50 pound strength Dacron line is ideal for these Dowel Series kites.
the construction details for the bridle are contained in the large
photo below. Look and read carefully, and you can't go wrong on this
rather important bit!
If you are new to this, you might need instructions on how to tie the following knots...
Double Wrap Slip Knot
TIP: Secure the slip knots onto the dowels with enough wood glue to ensure the knots can never slip along the dowel. They won't loosen either.
Once your kite + bridle looks like the photo up there...
Hold the short bridle line up so all the bridle lines are straight, with the kite laying flat on the table or floor.
Make sure the Prusik knots closest to the kite are adjusted to the middle. Right over the vertical spar.
Referring to the diagram below, shift the highest Prusik knot to the shown position. It's not necessarily the perfectposition for your individual kite, but it should at least fly on the first attempt! Later, you can experiment with shifting the position towards or away from the nose, a little at a time, to improve how high your kite flies.
Make up a flying line and attach it to the bridle with a Lark's Head knot. See the photo, where the Lark's Head has been left loose.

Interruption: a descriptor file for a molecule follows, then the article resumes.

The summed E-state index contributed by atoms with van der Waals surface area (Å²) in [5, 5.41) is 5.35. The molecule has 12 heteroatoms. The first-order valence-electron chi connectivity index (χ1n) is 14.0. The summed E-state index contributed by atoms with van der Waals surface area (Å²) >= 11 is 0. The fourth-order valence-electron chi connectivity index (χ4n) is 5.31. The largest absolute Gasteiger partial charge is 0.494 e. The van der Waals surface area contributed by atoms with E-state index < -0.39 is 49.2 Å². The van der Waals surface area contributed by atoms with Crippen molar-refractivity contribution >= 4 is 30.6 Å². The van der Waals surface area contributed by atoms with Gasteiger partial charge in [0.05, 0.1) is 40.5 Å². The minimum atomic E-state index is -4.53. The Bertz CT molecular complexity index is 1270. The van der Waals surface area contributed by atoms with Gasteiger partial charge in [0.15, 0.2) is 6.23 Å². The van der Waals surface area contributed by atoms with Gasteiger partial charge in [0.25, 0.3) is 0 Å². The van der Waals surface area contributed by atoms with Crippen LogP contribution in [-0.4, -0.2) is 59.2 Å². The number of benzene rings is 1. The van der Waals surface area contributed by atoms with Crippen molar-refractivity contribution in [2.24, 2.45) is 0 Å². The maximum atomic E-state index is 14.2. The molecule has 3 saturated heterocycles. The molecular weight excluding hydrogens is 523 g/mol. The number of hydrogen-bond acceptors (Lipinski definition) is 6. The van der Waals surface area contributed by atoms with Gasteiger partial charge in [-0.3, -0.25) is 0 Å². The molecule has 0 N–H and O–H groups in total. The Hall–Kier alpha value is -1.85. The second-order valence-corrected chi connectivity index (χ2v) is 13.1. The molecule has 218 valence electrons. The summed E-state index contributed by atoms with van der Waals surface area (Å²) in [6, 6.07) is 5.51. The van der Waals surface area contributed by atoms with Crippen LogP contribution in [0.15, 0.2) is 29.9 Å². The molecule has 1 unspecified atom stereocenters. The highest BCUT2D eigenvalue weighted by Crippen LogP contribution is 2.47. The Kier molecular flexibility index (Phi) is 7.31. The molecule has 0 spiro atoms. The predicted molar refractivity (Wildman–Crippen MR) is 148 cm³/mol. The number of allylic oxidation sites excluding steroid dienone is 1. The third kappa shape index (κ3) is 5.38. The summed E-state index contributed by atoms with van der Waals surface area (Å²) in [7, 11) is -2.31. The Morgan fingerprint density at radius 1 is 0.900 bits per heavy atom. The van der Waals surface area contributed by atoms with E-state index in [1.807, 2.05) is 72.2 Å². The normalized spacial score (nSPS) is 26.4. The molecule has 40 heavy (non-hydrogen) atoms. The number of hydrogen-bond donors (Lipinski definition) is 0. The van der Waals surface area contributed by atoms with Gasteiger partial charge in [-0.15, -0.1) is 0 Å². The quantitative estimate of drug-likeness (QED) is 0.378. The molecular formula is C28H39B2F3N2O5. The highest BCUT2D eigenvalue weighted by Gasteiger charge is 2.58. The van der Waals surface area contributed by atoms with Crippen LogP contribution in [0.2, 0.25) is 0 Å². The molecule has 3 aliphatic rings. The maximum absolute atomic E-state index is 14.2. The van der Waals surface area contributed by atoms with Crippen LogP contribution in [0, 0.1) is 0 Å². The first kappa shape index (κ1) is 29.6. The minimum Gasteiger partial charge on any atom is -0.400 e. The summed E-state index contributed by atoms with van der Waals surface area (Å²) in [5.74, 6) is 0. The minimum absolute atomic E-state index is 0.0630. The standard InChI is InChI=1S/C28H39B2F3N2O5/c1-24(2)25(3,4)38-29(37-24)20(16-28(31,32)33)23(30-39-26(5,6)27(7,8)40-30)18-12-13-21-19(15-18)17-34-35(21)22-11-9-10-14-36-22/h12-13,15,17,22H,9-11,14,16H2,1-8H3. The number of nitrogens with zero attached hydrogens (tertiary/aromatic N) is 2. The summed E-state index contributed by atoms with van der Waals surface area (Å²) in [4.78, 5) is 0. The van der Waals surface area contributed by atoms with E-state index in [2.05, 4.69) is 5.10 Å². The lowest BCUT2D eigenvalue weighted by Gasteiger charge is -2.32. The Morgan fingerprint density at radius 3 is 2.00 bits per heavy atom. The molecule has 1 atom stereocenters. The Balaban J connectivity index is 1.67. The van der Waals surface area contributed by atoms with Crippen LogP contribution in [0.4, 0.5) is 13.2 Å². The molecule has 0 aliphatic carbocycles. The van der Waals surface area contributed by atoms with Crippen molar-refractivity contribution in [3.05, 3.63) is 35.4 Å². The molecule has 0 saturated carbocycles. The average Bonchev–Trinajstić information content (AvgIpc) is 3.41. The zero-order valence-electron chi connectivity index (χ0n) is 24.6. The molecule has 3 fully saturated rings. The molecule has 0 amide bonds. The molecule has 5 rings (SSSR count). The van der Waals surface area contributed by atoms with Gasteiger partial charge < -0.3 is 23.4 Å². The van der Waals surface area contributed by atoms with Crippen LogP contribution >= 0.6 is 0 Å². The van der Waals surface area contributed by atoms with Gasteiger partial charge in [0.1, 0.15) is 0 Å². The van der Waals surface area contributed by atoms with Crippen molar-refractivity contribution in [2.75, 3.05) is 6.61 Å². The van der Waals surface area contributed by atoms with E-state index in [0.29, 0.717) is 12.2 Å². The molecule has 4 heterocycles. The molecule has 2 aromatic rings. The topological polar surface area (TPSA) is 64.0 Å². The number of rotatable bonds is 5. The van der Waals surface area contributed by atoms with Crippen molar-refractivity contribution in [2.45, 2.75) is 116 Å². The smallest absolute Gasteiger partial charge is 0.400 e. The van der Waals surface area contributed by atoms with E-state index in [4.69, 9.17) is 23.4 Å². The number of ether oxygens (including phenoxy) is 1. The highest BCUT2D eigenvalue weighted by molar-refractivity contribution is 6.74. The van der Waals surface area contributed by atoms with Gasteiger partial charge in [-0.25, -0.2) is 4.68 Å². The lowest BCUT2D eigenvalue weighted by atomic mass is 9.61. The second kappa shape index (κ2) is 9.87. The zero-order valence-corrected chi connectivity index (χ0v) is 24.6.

Check the bridle slip knots on the horizontal spars. Re-tighten if necessary, or put a small drop of wood glue on each so they can never come loose. You won't have to wait the full drying time for this glue to dry, since the amounts are small.
Firstly, if it's very windy outside, stay home!
This is a light-wind kite and won't like being launched in a gale or even a fairly fresh breeze. If the wind is too strong, it will deform badly and refuse to fly properly.
The Prusik Knot on the bridle line can loosen off a little over time. If necessary, pull on all the lines to tighten the knot up before a flying session.
Assuming there is some breeze outside, just dangle the kite at arm's length until the wind catches it. As long as you feel the kite pulling, let out line slowly by taking loop after loop off the winder.
Be cautious about letting line slip through your fingers. If a big gust hits the kite, the line could burn you! For any kite this big or bigger, it's a good idea to wear a glove of some sort.
Another approach is to get a helper to hold the kite up and let it go, on the end of 10 or 20 meters of line. This way, the kite soon gets high enough to make it easy to let more line out.
Have fun flying, and I hope you've enjoyed learning how to make a Rokkaku kite!